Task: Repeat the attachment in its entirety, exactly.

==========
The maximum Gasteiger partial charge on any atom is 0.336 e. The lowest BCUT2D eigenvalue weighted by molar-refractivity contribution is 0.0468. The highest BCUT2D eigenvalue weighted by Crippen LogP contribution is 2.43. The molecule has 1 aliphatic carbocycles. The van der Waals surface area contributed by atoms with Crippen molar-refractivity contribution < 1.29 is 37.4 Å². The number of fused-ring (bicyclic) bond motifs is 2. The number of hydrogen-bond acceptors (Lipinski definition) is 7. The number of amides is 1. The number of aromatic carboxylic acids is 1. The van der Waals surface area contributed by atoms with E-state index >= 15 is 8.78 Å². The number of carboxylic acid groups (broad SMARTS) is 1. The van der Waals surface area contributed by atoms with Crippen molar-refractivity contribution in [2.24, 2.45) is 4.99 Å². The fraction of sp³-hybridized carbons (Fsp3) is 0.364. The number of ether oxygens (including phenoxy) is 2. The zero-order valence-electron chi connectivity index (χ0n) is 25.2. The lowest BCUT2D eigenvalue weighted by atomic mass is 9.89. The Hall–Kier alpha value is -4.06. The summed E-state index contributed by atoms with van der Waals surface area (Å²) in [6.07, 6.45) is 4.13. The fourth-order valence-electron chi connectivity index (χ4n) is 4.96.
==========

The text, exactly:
The maximum Gasteiger partial charge on any atom is 0.336 e. The lowest BCUT2D eigenvalue weighted by molar-refractivity contribution is 0.0468. The highest BCUT2D eigenvalue weighted by Crippen LogP contribution is 2.43. The molecule has 1 aliphatic carbocycles. The van der Waals surface area contributed by atoms with Crippen molar-refractivity contribution < 1.29 is 37.4 Å². The number of fused-ring (bicyclic) bond motifs is 2. The number of hydrogen-bond acceptors (Lipinski definition) is 7. The number of amides is 1. The number of aromatic carboxylic acids is 1. The van der Waals surface area contributed by atoms with E-state index >= 15 is 8.78 Å². The number of carboxylic acid groups (broad SMARTS) is 1. The van der Waals surface area contributed by atoms with Crippen molar-refractivity contribution in [2.24, 2.45) is 4.99 Å². The fraction of sp³-hybridized carbons (Fsp3) is 0.364. The number of ether oxygens (including phenoxy) is 2. The zero-order valence-electron chi connectivity index (χ0n) is 25.2. The lowest BCUT2D eigenvalue weighted by atomic mass is 9.89. The Hall–Kier alpha value is -4.06. The summed E-state index contributed by atoms with van der Waals surface area (Å²) in [6.07, 6.45) is 4.13. The fourth-order valence-electron chi connectivity index (χ4n) is 4.96.